Ain't nuthin like ridin' a fine horse in a new country - Augustus McCrae – Lonesome Dove

Tuesday, February 4, 2014

Saddle Trees~

Mine on the left, more "standard" tree on the right~
Again - I find that the more I thought I might know about saddle trees - the less I really did!  What an interesting process this is becoming.
Cantle view - Mine on the right
I've been referred to this link for a education in how Western Saddles are made.   American Saddle Makers Association.

Pommel view - My tree on the left.
What we noticed is that my tree had almost no angle to the bars...  much flatter than in a standard tree & very little flare.  The bars are also too long - creating some bridging.  The gullet may actually have been too wide, which allowed the saddle to drop in front - causing the shimmy in back & lack of contact there.

There's very little twist - not what I had ordered.  The pommel size of my saddle, narrower - & the shorter bars in front of it - are what is fairly common in an "endurance" saddle.  Western saddles have a wider swell, or at least that's my understanding as of today.
Rear view - mine on the right
Not many people have a custom saddle torn down - so you don't often have the opportunity to see what's inside.  I enjoyed my conversation with Randy of Timberline Trees today.  He said that we breed the type of horse that we use for the part of the country we're riding in, along with the job that they're intended to do.  If I'd shipped my saddle down to Texas - for instance - it might have sold.  There - where the terrain is relatively flat, the horses are built broader, with much lower withers.  Riders aren't concerned with saddles slipping up over the withers - since there are no steep mountains to climb or slide down.  As those of us in the more mountainous areas of the country know - we need those withers to keep the saddle in place & us with it!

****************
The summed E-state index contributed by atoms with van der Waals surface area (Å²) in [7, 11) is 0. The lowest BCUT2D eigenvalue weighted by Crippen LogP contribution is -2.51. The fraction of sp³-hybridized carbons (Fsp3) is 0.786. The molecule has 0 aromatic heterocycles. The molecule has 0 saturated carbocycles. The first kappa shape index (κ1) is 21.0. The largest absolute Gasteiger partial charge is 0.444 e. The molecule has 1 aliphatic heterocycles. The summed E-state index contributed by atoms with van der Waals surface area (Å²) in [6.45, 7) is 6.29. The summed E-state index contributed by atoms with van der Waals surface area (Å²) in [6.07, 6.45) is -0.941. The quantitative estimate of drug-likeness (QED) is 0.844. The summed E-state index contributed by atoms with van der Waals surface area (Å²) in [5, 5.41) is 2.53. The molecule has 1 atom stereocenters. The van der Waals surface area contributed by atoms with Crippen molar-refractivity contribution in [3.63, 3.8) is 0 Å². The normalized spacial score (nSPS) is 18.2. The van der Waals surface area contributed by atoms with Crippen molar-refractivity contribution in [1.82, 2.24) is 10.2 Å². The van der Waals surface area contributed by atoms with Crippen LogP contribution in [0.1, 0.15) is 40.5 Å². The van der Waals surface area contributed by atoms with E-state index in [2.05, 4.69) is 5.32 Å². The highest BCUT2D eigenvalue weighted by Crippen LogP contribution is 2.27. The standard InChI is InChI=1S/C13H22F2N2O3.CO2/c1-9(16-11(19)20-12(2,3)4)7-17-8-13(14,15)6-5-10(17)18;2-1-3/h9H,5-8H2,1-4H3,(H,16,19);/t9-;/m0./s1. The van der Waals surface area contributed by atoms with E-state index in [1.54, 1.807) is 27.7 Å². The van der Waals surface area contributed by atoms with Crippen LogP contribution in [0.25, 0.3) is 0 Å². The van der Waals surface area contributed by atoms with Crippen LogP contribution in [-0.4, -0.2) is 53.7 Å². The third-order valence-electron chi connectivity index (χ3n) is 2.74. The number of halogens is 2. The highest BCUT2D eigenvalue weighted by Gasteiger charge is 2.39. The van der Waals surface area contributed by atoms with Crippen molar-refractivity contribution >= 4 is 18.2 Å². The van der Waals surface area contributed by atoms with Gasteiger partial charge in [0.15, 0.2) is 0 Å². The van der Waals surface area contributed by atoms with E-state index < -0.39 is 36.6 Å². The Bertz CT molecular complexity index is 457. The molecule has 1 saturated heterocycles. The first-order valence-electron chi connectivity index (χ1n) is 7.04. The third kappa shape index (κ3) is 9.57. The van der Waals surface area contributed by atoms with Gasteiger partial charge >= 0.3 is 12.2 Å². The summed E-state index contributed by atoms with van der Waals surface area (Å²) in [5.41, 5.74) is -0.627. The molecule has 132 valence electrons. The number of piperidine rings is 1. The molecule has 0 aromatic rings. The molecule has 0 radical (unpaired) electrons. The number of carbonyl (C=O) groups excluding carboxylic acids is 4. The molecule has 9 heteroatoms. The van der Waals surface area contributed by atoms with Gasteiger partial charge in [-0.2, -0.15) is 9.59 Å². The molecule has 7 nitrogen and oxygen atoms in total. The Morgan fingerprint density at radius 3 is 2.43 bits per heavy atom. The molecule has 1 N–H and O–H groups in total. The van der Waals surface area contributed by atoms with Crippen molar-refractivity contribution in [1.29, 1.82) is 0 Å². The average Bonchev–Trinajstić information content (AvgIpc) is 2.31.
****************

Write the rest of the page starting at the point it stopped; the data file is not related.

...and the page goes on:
As a horse ages & the miles start adding up - their back will respond by hollowing a little at the wither & becoming more defined.  With all the variables involved - it's difficult to find any one saddle that will work for all.  (We don't all wear the same kind or size of shoe.)

The next step in the process - the tree is being shipped to Randy - so that he can take it, along with Farah's measurements to produce a raw tree.  (The original tree is important - in that the hope is to re-use the leather that was on the saddle to save $.)   Once the raw tree is made - Randy will ship it back to Everett, so he & I can check the fit & make any adjustments - before the tree is completed.  This will take a bit longer - but at least we'll be sure of the fit.  There is little bar difference between my "endurance" tree & a "standard" one.  

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